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Henson filed timely objections to the report. The district court stated it "reviewed the recommended disposition of this case submitted by the magistrate as well as the objections filed," and adopting the magistrate's findings, dismissed the complaint. In this timely appeal, Henson challenges the magistrate's credibility determinations.


Under 28 U.S.C. Sec. 636(b)(1)(B), a district court judge may designate a magistrate to conduct an evidentiary hearing and submit proposed findings of fact and recommendations for the disposition of prisoner petitions challenging conditions of confinement. If a party files objections to such proposed findings and recommendations, the district court must make "a de novo determination of those portions of the report or specified proposed findings or recommendations to which objection is made." Id. Sec. 636(b)(1); Branch v. Martin, 886 F.2d 1043, 1045 (8th Cir.1989).


This court, in reviewing the propriety of granting a directed verdict, applies the same standard as the trial court. Rodgers v. Thomas, 879 F.2d 380, 382 (8th Cir.1989). As such, we must


(1) resolve direct factual conflicts in favor of the nonmovant, (2) assume as true all facts supporting the nonmovant which the evidence tended to prove, (3) give the nonmovant the benefit of all reasonable inferences, and (4) deny the motion if the evidence so viewed would allow reasonable jurors to differ as to the conclusions that could be drawn.


Dace v. ACF Indus., Inc., 722 F.2d 374, 375 (8th Cir.1983). "Unless the evidence is such that without weighing the credibility of the witnesses there can be but one reasonable conclusion, the motion for directed verdict should be denied." Williams-El v. Johnson, 872 F.2d 224, 228 (8th Cir.), cert. denied, --- U.S. ----, 110 S.Ct. 85, 107 L.Ed.2d 51 (1989) and --- U.S. ----, 110 S.Ct. 199, 107 L.Ed.2d 153 (1989).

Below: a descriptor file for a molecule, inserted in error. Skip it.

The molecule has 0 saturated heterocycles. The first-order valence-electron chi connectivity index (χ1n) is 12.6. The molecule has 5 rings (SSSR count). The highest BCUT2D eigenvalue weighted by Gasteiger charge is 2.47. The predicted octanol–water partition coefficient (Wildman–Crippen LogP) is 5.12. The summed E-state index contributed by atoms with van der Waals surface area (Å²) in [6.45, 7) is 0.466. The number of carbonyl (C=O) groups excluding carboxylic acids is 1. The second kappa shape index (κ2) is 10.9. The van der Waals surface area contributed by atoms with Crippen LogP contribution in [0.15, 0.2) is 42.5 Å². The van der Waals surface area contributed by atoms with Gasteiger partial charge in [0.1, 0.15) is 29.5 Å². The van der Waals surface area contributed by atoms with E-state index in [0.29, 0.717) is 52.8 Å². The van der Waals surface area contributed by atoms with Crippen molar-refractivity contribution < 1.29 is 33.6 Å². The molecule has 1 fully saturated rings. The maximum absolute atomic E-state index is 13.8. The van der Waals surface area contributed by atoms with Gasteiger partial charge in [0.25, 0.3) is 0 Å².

Here, Henson requested a jury trial. This court obtained and listened to the tape of the evidentiary hearing. We conclude the magistrate in fact made improper credibility determinations by resolving direct factual conflicts in favor of defendants without assuming as true all facts supporting Henson which the evidence tended to prove and without giving Henson the benefit of all reasonable inferences. The magistrate, by noting the discrepancies in the testimony and concluding Henson's case was inherently incredible, made explicit credibility judgments, and hence misapplied the standard for a directed verdict. The questions presented should have gone to a jury and been answered by the jury. Thus, we conclude Henson was denied his seventh amendment right to a jury.


This process, employed predominantly in the Eastern District of Arkansas, of referring prisoner conditions-of-confinement cases, where a jury is demanded, to a magistrate for determining whether the prisoner can survive a motion for directed verdict should be used cautiously. A case may be taken from the jury only in limited circumstances. See Dace v. ACF Indus., Inc., 722 F.2d at 376-77. Even if there is very strong evidence to support a judgment against the prisoner, when questions of fact are involved, our longstanding commitment to preserving a litigant's right to a jury trial dictates that the decision be rendered based on a jury's consensus rather than on only one mind. See id.


We also note the district court did not indicate that it made a de novo determination, reviewed the transcript, or listened to the tape, but only that it reviewed the magistrate's recommended disposition and Henson's objections thereto. When de novo review is required, the district court must consider the actual testimony, not merely review the magistrate's recommended disposition. Branch v. Martin, 886 F.2d at 1046. We are confident that district courts are aware of their duty to conduct proper de novo review.


Accordingly, we reverse and remand for a jury trial.